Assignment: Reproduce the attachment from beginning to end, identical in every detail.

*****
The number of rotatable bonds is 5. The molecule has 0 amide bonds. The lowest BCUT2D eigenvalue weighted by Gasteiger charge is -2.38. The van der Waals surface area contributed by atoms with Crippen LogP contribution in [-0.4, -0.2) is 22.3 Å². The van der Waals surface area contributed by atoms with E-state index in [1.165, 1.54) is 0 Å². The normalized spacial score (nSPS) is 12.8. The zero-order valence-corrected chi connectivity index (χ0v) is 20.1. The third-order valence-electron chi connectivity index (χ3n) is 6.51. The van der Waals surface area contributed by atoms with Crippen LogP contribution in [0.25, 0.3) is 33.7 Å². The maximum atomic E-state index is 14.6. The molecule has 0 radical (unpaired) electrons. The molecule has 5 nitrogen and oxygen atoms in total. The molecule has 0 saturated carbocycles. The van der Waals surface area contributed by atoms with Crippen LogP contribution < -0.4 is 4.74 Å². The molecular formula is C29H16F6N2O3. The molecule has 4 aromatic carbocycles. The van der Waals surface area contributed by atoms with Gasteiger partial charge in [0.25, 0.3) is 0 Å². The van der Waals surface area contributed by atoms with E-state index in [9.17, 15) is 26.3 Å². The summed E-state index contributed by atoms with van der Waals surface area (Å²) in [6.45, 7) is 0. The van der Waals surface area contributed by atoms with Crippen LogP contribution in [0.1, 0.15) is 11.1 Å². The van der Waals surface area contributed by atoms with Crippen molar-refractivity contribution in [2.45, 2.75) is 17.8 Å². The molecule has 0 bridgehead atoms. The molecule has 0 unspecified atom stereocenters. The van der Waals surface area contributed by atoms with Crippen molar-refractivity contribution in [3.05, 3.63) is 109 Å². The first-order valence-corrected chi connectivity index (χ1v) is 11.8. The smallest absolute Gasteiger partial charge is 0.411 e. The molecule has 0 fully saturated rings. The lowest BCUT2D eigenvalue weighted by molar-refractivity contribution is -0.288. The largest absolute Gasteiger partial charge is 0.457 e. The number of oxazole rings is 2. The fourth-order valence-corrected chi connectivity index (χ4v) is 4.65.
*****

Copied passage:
The number of rotatable bonds is 5. The molecule has 0 amide bonds. The lowest BCUT2D eigenvalue weighted by Gasteiger charge is -2.38. The van der Waals surface area contributed by atoms with Crippen LogP contribution in [-0.4, -0.2) is 22.3 Å². The van der Waals surface area contributed by atoms with E-state index in [1.165, 1.54) is 0 Å². The normalized spacial score (nSPS) is 12.8. The zero-order valence-corrected chi connectivity index (χ0v) is 20.1. The third-order valence-electron chi connectivity index (χ3n) is 6.51. The van der Waals surface area contributed by atoms with Crippen LogP contribution in [0.25, 0.3) is 33.7 Å². The maximum atomic E-state index is 14.6. The molecule has 0 radical (unpaired) electrons. The molecule has 5 nitrogen and oxygen atoms in total. The molecule has 0 saturated carbocycles. The van der Waals surface area contributed by atoms with Crippen LogP contribution < -0.4 is 4.74 Å². The molecular formula is C29H16F6N2O3. The molecule has 4 aromatic carbocycles. The van der Waals surface area contributed by atoms with Gasteiger partial charge in [0.25, 0.3) is 0 Å². The van der Waals surface area contributed by atoms with E-state index in [9.17, 15) is 26.3 Å². The summed E-state index contributed by atoms with van der Waals surface area (Å²) in [6.45, 7) is 0. The van der Waals surface area contributed by atoms with Crippen LogP contribution in [0.1, 0.15) is 11.1 Å². The van der Waals surface area contributed by atoms with Crippen molar-refractivity contribution in [2.45, 2.75) is 17.8 Å². The molecule has 0 bridgehead atoms. The molecule has 0 unspecified atom stereocenters. The van der Waals surface area contributed by atoms with Crippen molar-refractivity contribution in [3.05, 3.63) is 109 Å². The first-order valence-corrected chi connectivity index (χ1v) is 11.8. The smallest absolute Gasteiger partial charge is 0.411 e. The molecule has 0 fully saturated rings. The lowest BCUT2D eigenvalue weighted by molar-refractivity contribution is -0.288. The largest absolute Gasteiger partial charge is 0.457 e. The number of oxazole rings is 2. The fourth-order valence-corrected chi connectivity index (χ4v) is 4.65.